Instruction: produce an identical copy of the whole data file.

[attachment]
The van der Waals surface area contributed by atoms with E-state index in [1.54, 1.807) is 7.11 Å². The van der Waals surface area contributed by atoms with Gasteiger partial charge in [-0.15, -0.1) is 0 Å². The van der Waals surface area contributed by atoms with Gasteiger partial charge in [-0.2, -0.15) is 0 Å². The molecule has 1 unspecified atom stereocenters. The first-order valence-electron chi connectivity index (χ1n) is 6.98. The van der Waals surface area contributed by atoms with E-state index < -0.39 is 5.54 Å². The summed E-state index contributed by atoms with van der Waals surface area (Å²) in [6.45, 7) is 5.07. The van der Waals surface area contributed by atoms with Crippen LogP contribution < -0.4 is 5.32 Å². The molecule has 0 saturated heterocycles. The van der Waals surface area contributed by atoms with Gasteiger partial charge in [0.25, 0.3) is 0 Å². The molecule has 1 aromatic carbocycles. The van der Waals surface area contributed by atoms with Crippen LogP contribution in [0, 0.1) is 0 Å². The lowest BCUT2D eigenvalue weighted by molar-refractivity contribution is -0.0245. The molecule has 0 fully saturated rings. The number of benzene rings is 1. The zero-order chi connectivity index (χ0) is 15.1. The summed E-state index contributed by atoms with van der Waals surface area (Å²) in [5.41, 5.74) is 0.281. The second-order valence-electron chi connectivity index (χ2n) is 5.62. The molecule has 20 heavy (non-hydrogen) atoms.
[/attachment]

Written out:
The van der Waals surface area contributed by atoms with E-state index in [1.54, 1.807) is 7.11 Å². The van der Waals surface area contributed by atoms with Gasteiger partial charge in [-0.15, -0.1) is 0 Å². The van der Waals surface area contributed by atoms with Gasteiger partial charge in [-0.2, -0.15) is 0 Å². The molecule has 1 unspecified atom stereocenters. The first-order valence-electron chi connectivity index (χ1n) is 6.98. The van der Waals surface area contributed by atoms with E-state index < -0.39 is 5.54 Å². The summed E-state index contributed by atoms with van der Waals surface area (Å²) in [6.45, 7) is 5.07. The van der Waals surface area contributed by atoms with Crippen LogP contribution < -0.4 is 5.32 Å². The molecule has 0 saturated heterocycles. The van der Waals surface area contributed by atoms with Gasteiger partial charge in [0.25, 0.3) is 0 Å². The molecule has 1 aromatic carbocycles. The van der Waals surface area contributed by atoms with Crippen LogP contribution in [0, 0.1) is 0 Å². The lowest BCUT2D eigenvalue weighted by molar-refractivity contribution is -0.0245. The molecule has 0 fully saturated rings. The number of benzene rings is 1. The zero-order chi connectivity index (χ0) is 15.1. The summed E-state index contributed by atoms with van der Waals surface area (Å²) in [5.41, 5.74) is 0.281. The second-order valence-electron chi connectivity index (χ2n) is 5.62. The molecule has 20 heavy (non-hydrogen) atoms.